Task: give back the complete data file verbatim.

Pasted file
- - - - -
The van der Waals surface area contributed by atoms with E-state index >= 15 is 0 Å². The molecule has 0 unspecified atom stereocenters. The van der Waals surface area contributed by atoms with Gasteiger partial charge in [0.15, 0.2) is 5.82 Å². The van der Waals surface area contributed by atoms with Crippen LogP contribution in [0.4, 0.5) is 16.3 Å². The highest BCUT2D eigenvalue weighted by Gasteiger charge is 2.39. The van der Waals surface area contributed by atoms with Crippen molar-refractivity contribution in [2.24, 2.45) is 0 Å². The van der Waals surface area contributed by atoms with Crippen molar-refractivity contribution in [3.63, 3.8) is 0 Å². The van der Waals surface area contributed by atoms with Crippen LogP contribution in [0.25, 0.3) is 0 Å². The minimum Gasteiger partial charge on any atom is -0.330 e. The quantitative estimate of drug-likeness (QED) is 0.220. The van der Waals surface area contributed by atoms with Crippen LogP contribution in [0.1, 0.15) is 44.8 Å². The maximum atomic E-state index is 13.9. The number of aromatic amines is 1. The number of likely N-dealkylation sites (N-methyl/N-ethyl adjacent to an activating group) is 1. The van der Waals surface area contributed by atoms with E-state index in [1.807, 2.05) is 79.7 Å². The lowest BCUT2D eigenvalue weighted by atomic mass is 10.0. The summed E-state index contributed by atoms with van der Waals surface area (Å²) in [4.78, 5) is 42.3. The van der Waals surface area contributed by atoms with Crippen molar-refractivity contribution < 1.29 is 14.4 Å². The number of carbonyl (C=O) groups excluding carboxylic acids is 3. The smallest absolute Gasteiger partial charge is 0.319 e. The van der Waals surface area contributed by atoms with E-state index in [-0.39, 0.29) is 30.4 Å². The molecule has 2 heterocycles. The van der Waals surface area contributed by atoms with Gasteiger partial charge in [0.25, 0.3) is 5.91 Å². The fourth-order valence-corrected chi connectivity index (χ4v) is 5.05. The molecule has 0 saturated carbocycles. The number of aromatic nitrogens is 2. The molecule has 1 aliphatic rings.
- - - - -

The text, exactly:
The van der Waals surface area contributed by atoms with E-state index >= 15 is 0 Å². The molecule has 0 unspecified atom stereocenters. The van der Waals surface area contributed by atoms with Gasteiger partial charge in [0.15, 0.2) is 5.82 Å². The van der Waals surface area contributed by atoms with Crippen LogP contribution in [0.4, 0.5) is 16.3 Å². The highest BCUT2D eigenvalue weighted by Gasteiger charge is 2.39. The van der Waals surface area contributed by atoms with Crippen molar-refractivity contribution in [2.24, 2.45) is 0 Å². The van der Waals surface area contributed by atoms with Crippen molar-refractivity contribution in [3.63, 3.8) is 0 Å². The van der Waals surface area contributed by atoms with Crippen LogP contribution in [0.25, 0.3) is 0 Å². The minimum Gasteiger partial charge on any atom is -0.330 e. The quantitative estimate of drug-likeness (QED) is 0.220. The van der Waals surface area contributed by atoms with Crippen LogP contribution in [0.1, 0.15) is 44.8 Å². The maximum atomic E-state index is 13.9. The number of aromatic amines is 1. The number of likely N-dealkylation sites (N-methyl/N-ethyl adjacent to an activating group) is 1. The van der Waals surface area contributed by atoms with E-state index in [1.807, 2.05) is 79.7 Å². The lowest BCUT2D eigenvalue weighted by atomic mass is 10.0. The summed E-state index contributed by atoms with van der Waals surface area (Å²) in [4.78, 5) is 42.3. The van der Waals surface area contributed by atoms with Crippen molar-refractivity contribution < 1.29 is 14.4 Å². The number of carbonyl (C=O) groups excluding carboxylic acids is 3. The smallest absolute Gasteiger partial charge is 0.319 e. The van der Waals surface area contributed by atoms with E-state index in [-0.39, 0.29) is 30.4 Å². The molecule has 2 heterocycles. The van der Waals surface area contributed by atoms with Gasteiger partial charge in [0.25, 0.3) is 5.91 Å². The fourth-order valence-corrected chi connectivity index (χ4v) is 5.05. The molecule has 0 saturated carbocycles. The number of aromatic nitrogens is 2. The molecule has 1 aliphatic rings.